By Abi Cole
Weaverville – At the last regular monthly meeting of the Weaverville Town Council, Weaverville Town manager Selena Coffey stated Weaverville Police Chief Ron Davis and his department leaders, along with the town attorney, and herself have been reviewing and revising the Weaverville Police Department’s use of force policy.
The review is to determine the policy’s alignment with the “Eight can’t wait” reform campaign. “I will be sending the Mayor and Town Council the final revised policy for your information and thoughts within the coming weeks,” Coffey said. A national push for the adoption of ‘8 Can’t Wait,’ a campaign to reform policing, has caught the attention of state and local legislators.
The ‘8 Can’t Wait,’ a campaign launched on June 3rd by activist group Campaign Zero aims to reduce police violence by enacting eight policies in precincts across the country. Campaign Zero emerged from the police protests in Ferguson, Missouri.
The eight policies are as follows:
1. Ban chokeholds and strongholds
2. Require de-escalation
3. Require warning before shooting
4. Exhaust all other means before shooting
5. Duty to intervene
6. Ban shooting at moving vehicles
7. Require use of force continuum
8. Require comprehensive reporting
Davis clarified that Weaverville Police has long incorporated each policy. “All of these are something that we have in our policy,” says Davis. “I know that police chiefs in Buncombe County are reviewing their policies as well.” Davis personally does not know of an agency that has not adopted at least one of the policies.
He says that the North Carolina Chiefs Police Association is “on board” with the campaign and hopes that individual agencies across the state address the eight topics.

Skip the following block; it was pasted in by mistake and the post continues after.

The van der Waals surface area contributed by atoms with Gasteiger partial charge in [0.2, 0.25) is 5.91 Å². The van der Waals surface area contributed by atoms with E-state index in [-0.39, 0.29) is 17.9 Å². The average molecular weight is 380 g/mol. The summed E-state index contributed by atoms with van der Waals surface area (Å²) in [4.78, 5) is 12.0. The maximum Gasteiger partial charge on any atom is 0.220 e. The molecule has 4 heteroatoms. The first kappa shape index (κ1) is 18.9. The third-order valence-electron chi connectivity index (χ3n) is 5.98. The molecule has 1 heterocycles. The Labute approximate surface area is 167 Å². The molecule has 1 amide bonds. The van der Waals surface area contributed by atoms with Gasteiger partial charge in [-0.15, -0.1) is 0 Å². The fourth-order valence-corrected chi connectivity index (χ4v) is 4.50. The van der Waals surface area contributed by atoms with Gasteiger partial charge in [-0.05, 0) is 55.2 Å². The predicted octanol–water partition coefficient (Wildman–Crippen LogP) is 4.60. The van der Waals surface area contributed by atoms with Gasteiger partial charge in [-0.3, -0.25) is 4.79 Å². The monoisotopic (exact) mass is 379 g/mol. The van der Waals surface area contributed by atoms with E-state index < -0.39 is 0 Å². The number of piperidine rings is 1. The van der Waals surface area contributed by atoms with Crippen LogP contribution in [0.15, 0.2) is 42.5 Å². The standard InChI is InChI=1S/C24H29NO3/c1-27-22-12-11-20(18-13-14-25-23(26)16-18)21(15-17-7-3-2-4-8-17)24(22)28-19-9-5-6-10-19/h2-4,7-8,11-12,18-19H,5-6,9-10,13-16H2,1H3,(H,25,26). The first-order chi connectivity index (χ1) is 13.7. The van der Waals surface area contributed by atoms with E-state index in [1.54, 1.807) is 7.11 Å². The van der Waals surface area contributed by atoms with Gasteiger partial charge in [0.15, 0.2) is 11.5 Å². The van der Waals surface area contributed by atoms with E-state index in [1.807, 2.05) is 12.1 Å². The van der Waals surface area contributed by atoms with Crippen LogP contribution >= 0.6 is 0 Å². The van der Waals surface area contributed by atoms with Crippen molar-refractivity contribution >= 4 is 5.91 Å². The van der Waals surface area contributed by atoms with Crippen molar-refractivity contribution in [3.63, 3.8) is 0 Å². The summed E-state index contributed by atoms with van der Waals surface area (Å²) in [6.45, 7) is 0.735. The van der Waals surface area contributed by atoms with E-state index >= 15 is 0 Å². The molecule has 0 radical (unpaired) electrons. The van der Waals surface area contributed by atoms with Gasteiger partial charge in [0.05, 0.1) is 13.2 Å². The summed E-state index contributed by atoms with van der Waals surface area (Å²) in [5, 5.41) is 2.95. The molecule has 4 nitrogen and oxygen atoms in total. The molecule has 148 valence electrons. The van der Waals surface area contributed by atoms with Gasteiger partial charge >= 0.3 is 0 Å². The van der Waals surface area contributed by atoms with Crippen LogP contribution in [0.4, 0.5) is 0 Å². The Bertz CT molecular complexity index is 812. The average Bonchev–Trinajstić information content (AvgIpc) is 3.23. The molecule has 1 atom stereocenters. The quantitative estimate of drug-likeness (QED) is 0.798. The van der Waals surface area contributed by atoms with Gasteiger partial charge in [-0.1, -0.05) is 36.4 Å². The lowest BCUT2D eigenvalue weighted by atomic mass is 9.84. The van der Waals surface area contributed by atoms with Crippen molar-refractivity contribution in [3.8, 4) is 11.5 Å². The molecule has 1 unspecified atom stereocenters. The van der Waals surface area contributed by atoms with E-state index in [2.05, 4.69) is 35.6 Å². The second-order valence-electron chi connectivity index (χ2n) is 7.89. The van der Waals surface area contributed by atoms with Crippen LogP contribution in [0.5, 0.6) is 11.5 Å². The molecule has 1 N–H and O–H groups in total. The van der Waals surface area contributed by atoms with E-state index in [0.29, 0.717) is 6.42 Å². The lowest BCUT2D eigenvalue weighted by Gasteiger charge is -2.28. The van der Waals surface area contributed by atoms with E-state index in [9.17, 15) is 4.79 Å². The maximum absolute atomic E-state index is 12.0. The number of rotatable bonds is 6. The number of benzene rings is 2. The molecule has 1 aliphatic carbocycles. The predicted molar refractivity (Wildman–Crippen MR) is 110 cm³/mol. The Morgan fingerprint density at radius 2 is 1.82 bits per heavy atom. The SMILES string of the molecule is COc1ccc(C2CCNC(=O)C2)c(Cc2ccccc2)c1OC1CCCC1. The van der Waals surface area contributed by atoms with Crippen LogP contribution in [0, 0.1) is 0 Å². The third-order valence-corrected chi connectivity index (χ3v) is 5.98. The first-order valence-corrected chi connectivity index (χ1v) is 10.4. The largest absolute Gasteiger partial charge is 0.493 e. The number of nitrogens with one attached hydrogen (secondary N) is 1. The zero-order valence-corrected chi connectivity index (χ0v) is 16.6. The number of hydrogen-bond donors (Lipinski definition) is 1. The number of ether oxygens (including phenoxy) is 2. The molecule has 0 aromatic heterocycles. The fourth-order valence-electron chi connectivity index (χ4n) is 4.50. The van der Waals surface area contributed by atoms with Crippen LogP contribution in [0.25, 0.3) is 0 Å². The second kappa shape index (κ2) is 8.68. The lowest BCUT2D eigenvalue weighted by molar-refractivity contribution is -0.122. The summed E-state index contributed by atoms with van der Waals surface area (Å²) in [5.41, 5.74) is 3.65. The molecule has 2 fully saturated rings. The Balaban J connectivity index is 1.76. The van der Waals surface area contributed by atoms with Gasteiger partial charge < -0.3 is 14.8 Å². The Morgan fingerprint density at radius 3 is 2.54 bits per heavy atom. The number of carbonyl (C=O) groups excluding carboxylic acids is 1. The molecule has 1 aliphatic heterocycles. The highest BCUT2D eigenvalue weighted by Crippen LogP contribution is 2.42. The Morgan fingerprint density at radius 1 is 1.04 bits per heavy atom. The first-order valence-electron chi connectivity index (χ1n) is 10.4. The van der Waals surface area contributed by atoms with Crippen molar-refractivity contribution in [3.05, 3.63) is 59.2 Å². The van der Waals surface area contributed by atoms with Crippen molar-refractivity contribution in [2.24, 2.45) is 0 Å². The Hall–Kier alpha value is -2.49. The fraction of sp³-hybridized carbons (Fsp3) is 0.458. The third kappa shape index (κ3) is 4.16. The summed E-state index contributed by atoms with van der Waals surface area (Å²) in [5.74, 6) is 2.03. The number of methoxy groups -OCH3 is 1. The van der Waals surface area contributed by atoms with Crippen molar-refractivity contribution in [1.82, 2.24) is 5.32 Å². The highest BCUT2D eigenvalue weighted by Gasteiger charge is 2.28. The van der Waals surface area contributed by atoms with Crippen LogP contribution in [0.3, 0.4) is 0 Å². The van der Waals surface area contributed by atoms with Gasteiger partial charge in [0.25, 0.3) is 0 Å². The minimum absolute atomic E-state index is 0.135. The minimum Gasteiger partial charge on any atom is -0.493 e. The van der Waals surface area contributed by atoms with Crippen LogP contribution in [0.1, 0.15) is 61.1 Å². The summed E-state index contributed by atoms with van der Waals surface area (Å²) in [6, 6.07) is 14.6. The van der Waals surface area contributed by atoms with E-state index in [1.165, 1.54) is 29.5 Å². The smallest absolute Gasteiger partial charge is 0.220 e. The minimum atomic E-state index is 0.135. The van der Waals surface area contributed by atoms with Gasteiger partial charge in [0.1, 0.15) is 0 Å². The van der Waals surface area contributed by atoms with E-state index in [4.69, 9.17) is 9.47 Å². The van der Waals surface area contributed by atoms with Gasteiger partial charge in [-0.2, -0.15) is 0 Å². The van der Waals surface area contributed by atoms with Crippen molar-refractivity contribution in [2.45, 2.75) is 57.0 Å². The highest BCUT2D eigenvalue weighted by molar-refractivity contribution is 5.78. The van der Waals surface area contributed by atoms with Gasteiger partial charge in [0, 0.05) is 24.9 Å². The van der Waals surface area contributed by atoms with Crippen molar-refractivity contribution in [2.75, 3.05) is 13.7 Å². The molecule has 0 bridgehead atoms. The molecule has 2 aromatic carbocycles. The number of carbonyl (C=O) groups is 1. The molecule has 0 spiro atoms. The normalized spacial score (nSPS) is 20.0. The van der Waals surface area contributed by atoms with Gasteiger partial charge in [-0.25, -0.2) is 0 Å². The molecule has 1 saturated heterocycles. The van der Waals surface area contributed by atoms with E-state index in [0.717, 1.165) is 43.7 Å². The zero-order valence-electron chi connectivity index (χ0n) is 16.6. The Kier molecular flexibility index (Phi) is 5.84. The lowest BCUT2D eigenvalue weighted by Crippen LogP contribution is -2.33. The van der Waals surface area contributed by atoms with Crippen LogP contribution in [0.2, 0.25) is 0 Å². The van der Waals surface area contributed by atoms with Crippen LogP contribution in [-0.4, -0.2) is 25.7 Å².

Policy #5, duty to intervene rule, requires by-standing officers to step in if a colleague is using excessive force and report incidents to supervisors. Minneapolis is among several cities with policies requiring police officers to intervene, a rule neglected by the four officers involved in the arrest of George Floyd. The three bystander officers now face serious repercussions, charged with aiding and abetting second-degree unintentional murder, as well as aiding and abetting second-degree manslaughter.
The national movements surrounding Floyd’s death have drawn much attention to the duty to intervene policy, says Chief Davis. “I think one of the biggest ones now is the duty to intervene. I think that’s kind of one of the more hot topic ones out of those eight. But that’s been in our policy for since I’ve been here. And I’ve been here over a year and a half now, but that’s been our policy for quite some time.”
Policy #7, use of force continuum is, according to Wikipedia, “a standard that provides law enforcement officers and civilians with guidelines as to how much force may be used against a resisting subject in a given situation. In some ways, it is similar to the U.S. military’s escalation of force (EOF). The purpose of these models is to clarify, both for law enforcement officers and civilians, the complex subject of use of force.”
North Carolina officers receive yearly training, required by the state, on differing selected topics. Implicit bias was one component of the service training last year, says Davis. He anticipates a strong shift in focus at the state level towards officer implicit bias training. “There’s going to be a revision in the mandatory state training for law enforcement officers. I can pretty much guarantee that.” Precincts will be taking cue from the governor on training modifications.
Governor Cooper signed Executive Order No. 145 on June 9th to establish a task force to address racial inequality in the state criminal justice system. The task force will “address the structural impact of implicit racial bias while maintaining public safety.
“The Task Force for Racial Equity in Criminal Justice will consider and implement strategies to bring about real change in the criminal justice system. For way too long, black people have not been treated equitably in the United States. We have to fix that,” said North Carolina Attorney General Josh Stein in a statement released by the office of the governor.